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Bauer closes 'unviable' More magazine

Bauer Media is closing its weekly More magazine tomorrow after 25 years of publication, citing "the prospect of continuing challenging economic conditions".

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More is a glossy magazine aimed at 18-24 year old women. Its mission statement from editor Chantelle Horton is to be the "trusted, stylish and influential brand for modern 20-something women."

The title has suffered from dwindling circulation in the economic downturn, with weekly circulation falling 39.4% year on year to below 100,000 (92,459), according to ABC figures for July to December 2012.

Tomorrow's edition (23 April) will be the final issue of More, priced at £1.50. A spokesperson for the publisher has confirmed 22 editorial staff are now under consultation. All commercial roles associated with the title are not believed to be involved in the consultation period.

A decade ago, More's circulation was nearly three times the current figure, at 259,550 for the second half of 2003 according to ABC figures.

Paul Keenan, the chief executive of Bauer Media, said: "The prospect of continuing challenging economic conditions has led us to reach this decision as the title has become unviable.

"I greatly appreciate the outstanding efforts of [More editor] Chantelle Horton and her talented team and I’m sure that everyone who has worked on More over the years – many of whom have gone on to build fantastic careers – will be sorry to hear this news.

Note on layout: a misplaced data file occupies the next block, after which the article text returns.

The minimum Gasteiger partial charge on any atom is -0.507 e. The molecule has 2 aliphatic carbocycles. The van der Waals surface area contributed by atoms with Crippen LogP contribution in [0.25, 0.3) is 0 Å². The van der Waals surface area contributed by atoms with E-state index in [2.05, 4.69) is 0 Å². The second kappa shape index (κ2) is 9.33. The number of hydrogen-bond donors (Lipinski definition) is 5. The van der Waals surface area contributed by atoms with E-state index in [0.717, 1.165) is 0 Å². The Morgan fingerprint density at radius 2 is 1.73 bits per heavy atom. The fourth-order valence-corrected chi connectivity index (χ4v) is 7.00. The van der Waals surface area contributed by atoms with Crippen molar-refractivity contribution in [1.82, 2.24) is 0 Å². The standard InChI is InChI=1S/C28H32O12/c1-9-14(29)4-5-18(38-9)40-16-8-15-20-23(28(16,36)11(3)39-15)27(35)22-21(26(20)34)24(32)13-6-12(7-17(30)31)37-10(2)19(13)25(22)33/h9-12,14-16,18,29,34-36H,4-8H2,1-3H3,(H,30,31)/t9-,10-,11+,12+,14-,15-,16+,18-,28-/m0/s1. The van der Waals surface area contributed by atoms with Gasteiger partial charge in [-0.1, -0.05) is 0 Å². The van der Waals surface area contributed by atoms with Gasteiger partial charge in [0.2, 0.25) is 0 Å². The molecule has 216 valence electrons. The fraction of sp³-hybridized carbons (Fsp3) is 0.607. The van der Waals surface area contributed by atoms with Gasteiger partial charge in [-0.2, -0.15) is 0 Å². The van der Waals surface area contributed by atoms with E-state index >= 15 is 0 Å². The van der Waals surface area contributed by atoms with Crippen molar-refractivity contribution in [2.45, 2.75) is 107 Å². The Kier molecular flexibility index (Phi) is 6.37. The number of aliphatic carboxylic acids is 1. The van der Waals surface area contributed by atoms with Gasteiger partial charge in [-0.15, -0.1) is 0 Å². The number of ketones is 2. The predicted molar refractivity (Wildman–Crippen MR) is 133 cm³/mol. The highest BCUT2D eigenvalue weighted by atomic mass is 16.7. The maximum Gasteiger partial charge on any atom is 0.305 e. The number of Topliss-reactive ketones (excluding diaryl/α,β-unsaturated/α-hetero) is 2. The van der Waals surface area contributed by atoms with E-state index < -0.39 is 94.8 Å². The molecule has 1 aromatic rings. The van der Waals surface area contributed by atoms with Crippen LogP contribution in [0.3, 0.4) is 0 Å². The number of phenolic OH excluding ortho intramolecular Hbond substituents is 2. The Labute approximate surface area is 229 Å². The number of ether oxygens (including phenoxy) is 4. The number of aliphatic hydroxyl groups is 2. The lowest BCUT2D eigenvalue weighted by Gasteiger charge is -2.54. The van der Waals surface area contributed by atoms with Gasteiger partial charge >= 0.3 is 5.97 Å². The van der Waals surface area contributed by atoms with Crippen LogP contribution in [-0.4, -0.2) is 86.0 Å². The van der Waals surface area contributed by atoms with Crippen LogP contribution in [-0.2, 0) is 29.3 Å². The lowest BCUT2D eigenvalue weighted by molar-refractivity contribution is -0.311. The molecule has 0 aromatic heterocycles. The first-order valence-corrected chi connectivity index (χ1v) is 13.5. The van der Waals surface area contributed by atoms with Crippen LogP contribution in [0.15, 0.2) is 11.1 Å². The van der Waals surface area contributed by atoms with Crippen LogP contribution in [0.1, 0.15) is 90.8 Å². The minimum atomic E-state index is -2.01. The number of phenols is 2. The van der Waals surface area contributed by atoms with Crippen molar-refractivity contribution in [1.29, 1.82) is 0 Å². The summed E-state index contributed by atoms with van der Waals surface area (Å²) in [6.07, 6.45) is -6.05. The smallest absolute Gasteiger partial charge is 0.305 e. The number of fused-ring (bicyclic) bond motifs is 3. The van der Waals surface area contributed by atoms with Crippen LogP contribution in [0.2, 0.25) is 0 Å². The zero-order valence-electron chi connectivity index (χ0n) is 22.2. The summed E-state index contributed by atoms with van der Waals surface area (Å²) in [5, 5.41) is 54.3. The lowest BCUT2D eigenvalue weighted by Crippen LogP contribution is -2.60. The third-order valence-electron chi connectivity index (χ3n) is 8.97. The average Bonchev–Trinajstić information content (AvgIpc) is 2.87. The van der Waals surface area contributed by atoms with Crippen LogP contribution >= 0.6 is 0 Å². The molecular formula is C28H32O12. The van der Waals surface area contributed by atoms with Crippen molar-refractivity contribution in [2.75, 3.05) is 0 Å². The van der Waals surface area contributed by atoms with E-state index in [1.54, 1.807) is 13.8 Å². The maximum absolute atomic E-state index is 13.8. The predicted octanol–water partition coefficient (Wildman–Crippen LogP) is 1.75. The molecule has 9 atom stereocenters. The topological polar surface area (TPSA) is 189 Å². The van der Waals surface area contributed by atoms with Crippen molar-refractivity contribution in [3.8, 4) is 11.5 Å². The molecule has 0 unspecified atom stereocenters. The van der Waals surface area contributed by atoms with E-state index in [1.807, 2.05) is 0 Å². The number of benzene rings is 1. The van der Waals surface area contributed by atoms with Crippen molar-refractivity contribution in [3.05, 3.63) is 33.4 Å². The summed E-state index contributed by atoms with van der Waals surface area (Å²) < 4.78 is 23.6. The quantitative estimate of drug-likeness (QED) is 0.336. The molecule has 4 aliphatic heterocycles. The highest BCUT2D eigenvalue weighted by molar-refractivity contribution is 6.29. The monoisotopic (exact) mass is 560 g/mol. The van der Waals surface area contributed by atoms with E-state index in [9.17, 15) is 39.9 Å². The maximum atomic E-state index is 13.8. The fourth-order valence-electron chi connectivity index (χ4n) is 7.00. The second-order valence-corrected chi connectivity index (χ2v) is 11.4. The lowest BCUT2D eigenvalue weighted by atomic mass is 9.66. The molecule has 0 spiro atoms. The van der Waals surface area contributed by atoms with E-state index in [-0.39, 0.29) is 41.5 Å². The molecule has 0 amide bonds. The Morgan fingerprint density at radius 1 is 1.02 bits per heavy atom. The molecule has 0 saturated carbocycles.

"More’s sense of fun, cheekiness and irreverence will be missed."

Circulation tumbled from 260,331 in 2007 to slip below 200,000 a week after Bauer took over the magazine through its acquisition of Emap's consumer magazine division.

Bauer’s predecessor Emap launched More in 1988. Bauer Media acquired Emap's consumer magazine division in 2007.

The magazine was revamped last summer, after reader research prompted a move away from celebrity content in favour of more features, career advice and travel content on destinations readers were likely to visit.

Fashion photos focused on "real" people instead of models and other new sections included finance tips and food.

This article was first published on mediaweek.co.uk

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